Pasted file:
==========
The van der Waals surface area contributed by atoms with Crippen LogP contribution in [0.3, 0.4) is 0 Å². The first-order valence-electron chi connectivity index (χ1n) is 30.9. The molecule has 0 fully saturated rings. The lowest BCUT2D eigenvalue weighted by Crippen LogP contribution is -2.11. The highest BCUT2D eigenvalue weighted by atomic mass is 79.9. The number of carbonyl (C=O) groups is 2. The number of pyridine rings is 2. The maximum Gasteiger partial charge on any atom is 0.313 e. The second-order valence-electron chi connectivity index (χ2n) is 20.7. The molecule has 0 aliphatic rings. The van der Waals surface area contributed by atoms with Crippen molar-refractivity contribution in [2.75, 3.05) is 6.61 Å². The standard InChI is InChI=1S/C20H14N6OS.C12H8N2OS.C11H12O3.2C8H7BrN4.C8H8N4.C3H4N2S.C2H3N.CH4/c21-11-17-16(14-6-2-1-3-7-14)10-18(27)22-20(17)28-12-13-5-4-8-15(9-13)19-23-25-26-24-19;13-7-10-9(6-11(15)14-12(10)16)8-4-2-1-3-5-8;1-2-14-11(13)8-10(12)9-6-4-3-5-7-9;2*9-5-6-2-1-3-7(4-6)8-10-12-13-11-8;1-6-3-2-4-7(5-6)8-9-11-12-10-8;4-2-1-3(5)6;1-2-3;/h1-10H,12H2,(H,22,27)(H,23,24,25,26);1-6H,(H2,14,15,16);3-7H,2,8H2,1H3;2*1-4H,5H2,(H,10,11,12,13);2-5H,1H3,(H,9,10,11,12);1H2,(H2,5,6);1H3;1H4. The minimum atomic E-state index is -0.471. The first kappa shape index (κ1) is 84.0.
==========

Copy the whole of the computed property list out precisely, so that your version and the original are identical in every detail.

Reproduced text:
The van der Waals surface area contributed by atoms with Crippen LogP contribution in [0.3, 0.4) is 0 Å². The first-order valence-electron chi connectivity index (χ1n) is 30.9. The molecule has 0 fully saturated rings. The lowest BCUT2D eigenvalue weighted by Crippen LogP contribution is -2.11. The highest BCUT2D eigenvalue weighted by atomic mass is 79.9. The number of carbonyl (C=O) groups is 2. The number of pyridine rings is 2. The maximum Gasteiger partial charge on any atom is 0.313 e. The second-order valence-electron chi connectivity index (χ2n) is 20.7. The molecule has 0 aliphatic rings. The van der Waals surface area contributed by atoms with Crippen molar-refractivity contribution in [2.75, 3.05) is 6.61 Å². The standard InChI is InChI=1S/C20H14N6OS.C12H8N2OS.C11H12O3.2C8H7BrN4.C8H8N4.C3H4N2S.C2H3N.CH4/c21-11-17-16(14-6-2-1-3-7-14)10-18(27)22-20(17)28-12-13-5-4-8-15(9-13)19-23-25-26-24-19;13-7-10-9(6-11(15)14-12(10)16)8-4-2-1-3-5-8;1-2-14-11(13)8-10(12)9-6-4-3-5-7-9;2*9-5-6-2-1-3-7(4-6)8-10-12-13-11-8;1-6-3-2-4-7(5-6)8-9-11-12-10-8;4-2-1-3(5)6;1-2-3;/h1-10H,12H2,(H,22,27)(H,23,24,25,26);1-6H,(H2,14,15,16);3-7H,2,8H2,1H3;2*1-4H,5H2,(H,10,11,12,13);2-5H,1H3,(H,9,10,11,12);1H2,(H2,5,6);1H3;1H4. The minimum atomic E-state index is -0.471. The first kappa shape index (κ1) is 84.0.